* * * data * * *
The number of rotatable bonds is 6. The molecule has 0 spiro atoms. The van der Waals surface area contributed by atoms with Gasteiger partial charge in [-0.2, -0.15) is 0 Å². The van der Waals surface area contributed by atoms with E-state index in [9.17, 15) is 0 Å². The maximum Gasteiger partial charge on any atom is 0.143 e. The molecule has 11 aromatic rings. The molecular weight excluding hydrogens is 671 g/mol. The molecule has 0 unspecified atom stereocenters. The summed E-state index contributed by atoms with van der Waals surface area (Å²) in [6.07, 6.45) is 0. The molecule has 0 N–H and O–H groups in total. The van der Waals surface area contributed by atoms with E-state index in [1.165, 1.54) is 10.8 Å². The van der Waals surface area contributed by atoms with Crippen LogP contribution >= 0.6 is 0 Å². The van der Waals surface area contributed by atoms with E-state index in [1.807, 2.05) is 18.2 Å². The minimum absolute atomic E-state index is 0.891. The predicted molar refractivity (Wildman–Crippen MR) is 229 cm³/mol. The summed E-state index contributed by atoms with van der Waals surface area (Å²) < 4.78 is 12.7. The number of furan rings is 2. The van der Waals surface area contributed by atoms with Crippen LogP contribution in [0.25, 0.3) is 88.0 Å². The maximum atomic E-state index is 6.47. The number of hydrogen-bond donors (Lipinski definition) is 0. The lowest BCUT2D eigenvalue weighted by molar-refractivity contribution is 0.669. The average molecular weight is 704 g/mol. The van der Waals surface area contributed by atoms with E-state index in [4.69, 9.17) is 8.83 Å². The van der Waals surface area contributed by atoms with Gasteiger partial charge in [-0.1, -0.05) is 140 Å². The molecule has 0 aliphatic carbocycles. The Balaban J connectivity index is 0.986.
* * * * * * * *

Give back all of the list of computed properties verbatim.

The number of rotatable bonds is 6. The molecule has 0 spiro atoms. The van der Waals surface area contributed by atoms with Gasteiger partial charge in [-0.2, -0.15) is 0 Å². The van der Waals surface area contributed by atoms with E-state index in [9.17, 15) is 0 Å². The maximum Gasteiger partial charge on any atom is 0.143 e. The molecule has 11 aromatic rings. The molecular weight excluding hydrogens is 671 g/mol. The molecule has 0 unspecified atom stereocenters. The summed E-state index contributed by atoms with van der Waals surface area (Å²) in [6.07, 6.45) is 0. The molecule has 0 N–H and O–H groups in total. The van der Waals surface area contributed by atoms with E-state index in [1.165, 1.54) is 10.8 Å². The van der Waals surface area contributed by atoms with Crippen LogP contribution >= 0.6 is 0 Å². The van der Waals surface area contributed by atoms with E-state index in [1.807, 2.05) is 18.2 Å². The minimum absolute atomic E-state index is 0.891. The predicted molar refractivity (Wildman–Crippen MR) is 229 cm³/mol. The summed E-state index contributed by atoms with van der Waals surface area (Å²) < 4.78 is 12.7. The number of furan rings is 2. The van der Waals surface area contributed by atoms with Crippen LogP contribution in [0.25, 0.3) is 88.0 Å². The maximum atomic E-state index is 6.47. The number of hydrogen-bond donors (Lipinski definition) is 0. The lowest BCUT2D eigenvalue weighted by molar-refractivity contribution is 0.669. The average molecular weight is 704 g/mol. The van der Waals surface area contributed by atoms with E-state index in [4.69, 9.17) is 8.83 Å². The van der Waals surface area contributed by atoms with Gasteiger partial charge in [-0.1, -0.05) is 140 Å². The molecule has 0 aliphatic carbocycles. The Balaban J connectivity index is 0.986.